The Selection ~ Kiera Cass

For thirty-five girls, the Selection is the chance of a lifetime. The opportunity to escape the life laid out for them since birth. To be swept up in a world of glittering gowns and priceless jewels. To live in the palace and compete for the heart of the gorgeous Prince Maxon.

But for America Singer, being Selected is a nightmare. It means turning her back on her secret love with Aspen, who is a caste below her. Leaving her home to enter a fierce competition for a crown she doesn't want. Living in a palace that is constantly threatened by violent rebel attacks.

Then America meets Prince Maxon. Gradually, she starts to question all the plans she's made for herself- and realizes that the life she's always dreamed of may not compare to a future she never imagined.


This book for me was an interesting mix – it almost felt like a mix between the bachelor and (I’m probably going to get a lot of comments for this) the Hunger Games. An odd mix, I know … but surprisingly it kinda worked. The whole premise of this book is for Prince Maxon to find his future bride from 35 girls from around the country.

I found that the characters were rather predictable however. You have America who is an independent, free-spirit who doesn’t really fit in with her role in society and who wants to live her life the way she wants to regardless of society’s rules or expectations. America is definitely different from the rest of the girls in the Selection – first of all, she really didn’t want to be a part of this whole thing and only entered to help out her family. She does not find Maxon attractive and really does not want to become his wife but is rather simply content to remain his friend, only problem is that I see Maxon falling for her and she will probably end up being his choice and will become his princess.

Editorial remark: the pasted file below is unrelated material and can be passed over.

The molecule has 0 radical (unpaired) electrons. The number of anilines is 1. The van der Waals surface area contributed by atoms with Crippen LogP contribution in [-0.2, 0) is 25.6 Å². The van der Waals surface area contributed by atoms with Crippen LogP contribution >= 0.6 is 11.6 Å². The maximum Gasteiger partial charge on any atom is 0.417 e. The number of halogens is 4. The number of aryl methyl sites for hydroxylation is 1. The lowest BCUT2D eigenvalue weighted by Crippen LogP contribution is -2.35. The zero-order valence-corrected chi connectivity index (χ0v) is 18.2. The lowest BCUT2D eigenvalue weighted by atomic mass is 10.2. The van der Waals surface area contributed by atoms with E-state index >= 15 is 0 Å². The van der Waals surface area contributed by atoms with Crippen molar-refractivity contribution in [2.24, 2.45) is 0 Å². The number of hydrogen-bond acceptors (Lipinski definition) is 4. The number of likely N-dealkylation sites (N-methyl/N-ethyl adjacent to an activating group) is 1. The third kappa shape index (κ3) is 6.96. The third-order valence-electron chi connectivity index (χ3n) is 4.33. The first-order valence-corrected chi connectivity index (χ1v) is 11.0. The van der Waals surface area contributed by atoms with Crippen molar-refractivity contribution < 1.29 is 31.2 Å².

Ok so like I said, I found that there were quite a few similarities between The Selection and The Hunger Games. They both feature a competition to reign supreme in the country oh and they are both televised for the public to enjoy. They both have strong, independent female heroines who have been dealt a crappy hand in life but who are then given the opportunity to bring fame and fortune to their impoverished families therefore dramatically changing their lives forever – sure Katniss is fighting to literally survive whereas America is simply fighting to remain in the competition for the prince. They both have a class system – the rigid caste system in The Selection and the districts in The Hunger Games.

This was a quick, easy read … and definitely not something that I would normally pick up but it was still enjoyable despite the cliff-hanger ending that annoys me to no end . . . I hate having to wait for the next installment! 

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